County Commissioner Larry B. Duke said in addition to the problems in siting a new landfill, the county expects to have to pay $250,000 to build one that meets new EPA standards.

Siting new landfills isn't the only problem local jurisdictions face. Existing landfills can sometimes prove just as big a headache.

Seven landfills currently operating in Utah are on EPA's Superfund list, which sets priorities for federal funding for clean-up efforts. Many of these, like the Bay Area Refuse Disposal landfill on the edge of the Great Salt Lake in West Bountiful, need to undergo measures to stop leaking leachate - a nasty brew of chemicals and compounds that is threatening the lake and groundwater.

The EPA proposed new regulations in August that will require existing dumps to install groundwater monitoring systems and implement clean-up measures by 1991. New landfills will be required to have clay and synthetic liners, water drainage systems, a methane gas collection system and better controls for rodents and odor.

Rural Utah governments are likely to be hardest hit by the new regulations. In rural areas, where the nearest ravine or field has served as the town dump for generations, open dumps will either have to be brought into federal compliance or be closed.

"Generally in most of the rural areas there is plenty of land, but they don't have the money and they don't even have the inclination to want to have a landfill. People are just used to throwing it in the wash," said Mary Pat Bock, geologist with the Bureau of Solid and Hazardous Waste.

The new EPA regulations will pinch the pocketbooks of state regulators and local governments. Except for money appropriated under the Superfund program, the federal government doesn't intend to provide funding to help enforce or implement the new regulations.

The Bureau of Solid and Hazardous Waste has documented 115 open dumps and another 36 managed landfills that opened before state regulations went into effect. Only 31 Utah landfills have state permits. Even so, the state's regulations have not been as stiff as those proposed by EPA. However, most local governments have anticipated the new regulations. While regulations haven't required compacted clay or synthetic liners, most new landfills have installed them anyway, said William J. Sinclair, chief of the bureau's permit section.

"The reason for not having tougher regulations is because we have been waiting for what EPA did," he said.

Tight budgets have kept Sinclair and Bock, the only two state officials assigned to monitor Utah's landfills, from implementing a thorough inspection program. Lack of funding has also kept the state from writing a solid waste management plan. Utah is one of the 10 states that does not have such a plan.

To write such a program and have a staff of five inspectors to implement it would cost $250,000. The funding is not likely to be appropriated by the Legislature, which has paid little attention to either regulating garbage disposal or encouraging recycling or waste reduction.

Sinclair said the Legislature has also failed to adequately address the state's landfill inspection system. Currently, only local county health departments check landfills and then usually only if there are complaints. Even if health departments find problems, politics may keep them from enforcing regulations. County commissioners, who usually make decisions about landfills, also control county health department budgets, Bock said.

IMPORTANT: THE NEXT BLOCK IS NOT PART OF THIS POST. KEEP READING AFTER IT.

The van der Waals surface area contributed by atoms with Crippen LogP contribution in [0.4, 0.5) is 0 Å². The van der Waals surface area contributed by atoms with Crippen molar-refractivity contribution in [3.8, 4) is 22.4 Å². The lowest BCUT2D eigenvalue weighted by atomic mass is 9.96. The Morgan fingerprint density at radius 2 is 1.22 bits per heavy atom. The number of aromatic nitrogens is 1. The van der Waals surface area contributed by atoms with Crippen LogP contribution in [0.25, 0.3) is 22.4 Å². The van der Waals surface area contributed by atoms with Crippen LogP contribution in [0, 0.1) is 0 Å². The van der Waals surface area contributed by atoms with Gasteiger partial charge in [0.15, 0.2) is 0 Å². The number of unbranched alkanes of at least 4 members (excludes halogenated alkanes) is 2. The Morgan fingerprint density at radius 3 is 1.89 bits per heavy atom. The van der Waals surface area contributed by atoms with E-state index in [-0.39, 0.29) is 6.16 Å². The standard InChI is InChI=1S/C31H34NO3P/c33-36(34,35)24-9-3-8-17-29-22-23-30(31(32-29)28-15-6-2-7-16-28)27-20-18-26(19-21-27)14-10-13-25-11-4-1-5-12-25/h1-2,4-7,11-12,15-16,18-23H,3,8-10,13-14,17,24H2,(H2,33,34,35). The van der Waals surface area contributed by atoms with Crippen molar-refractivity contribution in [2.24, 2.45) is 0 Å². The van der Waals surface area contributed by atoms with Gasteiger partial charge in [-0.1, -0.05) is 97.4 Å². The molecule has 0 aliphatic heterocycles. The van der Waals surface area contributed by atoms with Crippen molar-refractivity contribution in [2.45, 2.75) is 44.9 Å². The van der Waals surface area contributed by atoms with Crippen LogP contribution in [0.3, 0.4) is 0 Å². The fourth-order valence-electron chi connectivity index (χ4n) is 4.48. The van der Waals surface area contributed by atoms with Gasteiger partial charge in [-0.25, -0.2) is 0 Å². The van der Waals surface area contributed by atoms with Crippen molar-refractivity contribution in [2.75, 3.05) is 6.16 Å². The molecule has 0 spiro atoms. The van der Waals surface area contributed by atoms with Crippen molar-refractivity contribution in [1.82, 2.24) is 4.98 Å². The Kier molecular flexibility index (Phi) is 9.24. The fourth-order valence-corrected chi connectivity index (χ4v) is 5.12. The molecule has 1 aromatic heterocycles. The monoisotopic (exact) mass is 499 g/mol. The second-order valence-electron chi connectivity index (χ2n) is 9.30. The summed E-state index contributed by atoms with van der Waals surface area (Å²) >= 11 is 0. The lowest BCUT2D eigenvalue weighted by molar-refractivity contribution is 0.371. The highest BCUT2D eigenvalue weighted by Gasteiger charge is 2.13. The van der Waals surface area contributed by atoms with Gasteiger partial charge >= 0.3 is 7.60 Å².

Salt Lake County is the only county in the state to enact its own landfill regulations. Ted Diamant, county solid and hazardous waste specialist, said the regulations have required liners, water collection systems and a ban on all hazardous wastes at county landfills.

While the government tries to regulate the future and unsettled past of landfills, experts say the nation must learn to deal with garbage with more sophistication. Barring new technology, like an optimistic venture that turns garbage into ethanol in Weber County (see related story on B-2), the options remain: burn, bury, reduce and recycle.

Like the rest of the nation, overall waste reduction may be a difficult challenge in Utah. Reduction in waste means instituting radical changes to a throw-away culture.

Sinclair lays a large part of the blame on the packaging industry. Packaging is now a third of what Americans throw away. Between 1960 and 1986, the amount of packaging in the waste stream increased 56 percent. Meanwhile, efforts to limit packaging have met with failure.

The increase of packaging has also taken on a double threat because of the industry's infatuation with plastics. While convenient, most plastics don't decompose and could remain in landfills for decades. There is also fear that when plastics are burned they give off cancer-causing dioxins.

The other piece of a garbage solution puzzle is recycling. Experts say recycling is more cost-effective than other alternatives. The EPA estimates that only about 10 percent of the nation's garbage is currently recycled. Among Mountain West states, only Colorado enjoys a measurable recycling rate, according to a survey conducted by Newsday. Contrast that to the Japanese and Europeans, who are avid recyclers.

Utah lawmakers have left recycling up to private industry. Sinclair said the only recycling that takes place in the state is linked to incentives like payments for aluminum cans.

Over the past five years Eastern states have rushed to start burning garbage in incinerators, which usually turn the heat generated into steam or electricity. Utah currently has only one such burn plant. A spokeswoman at the National Solid Wastes Management Association said there are 110 burn plants in operation in the United States.

Many believe someday burn plants may be the only way to solve Utah's urban waste woes, while others say the technology imported from Europe wasn't designed for the American waste stream, which usually has more plastics and toxic chemicals. The plants also leave unhealthy pollutants in the air and heavy metals, including lead, in the ash buried in landfills.

Diamant estimates that Salt Lake County may have to begin looking seriously at burn plant technology in about 10 years. The Salt Lake Valley Landfill, which handles most of Salt Lake County waste, is about 90 percent full.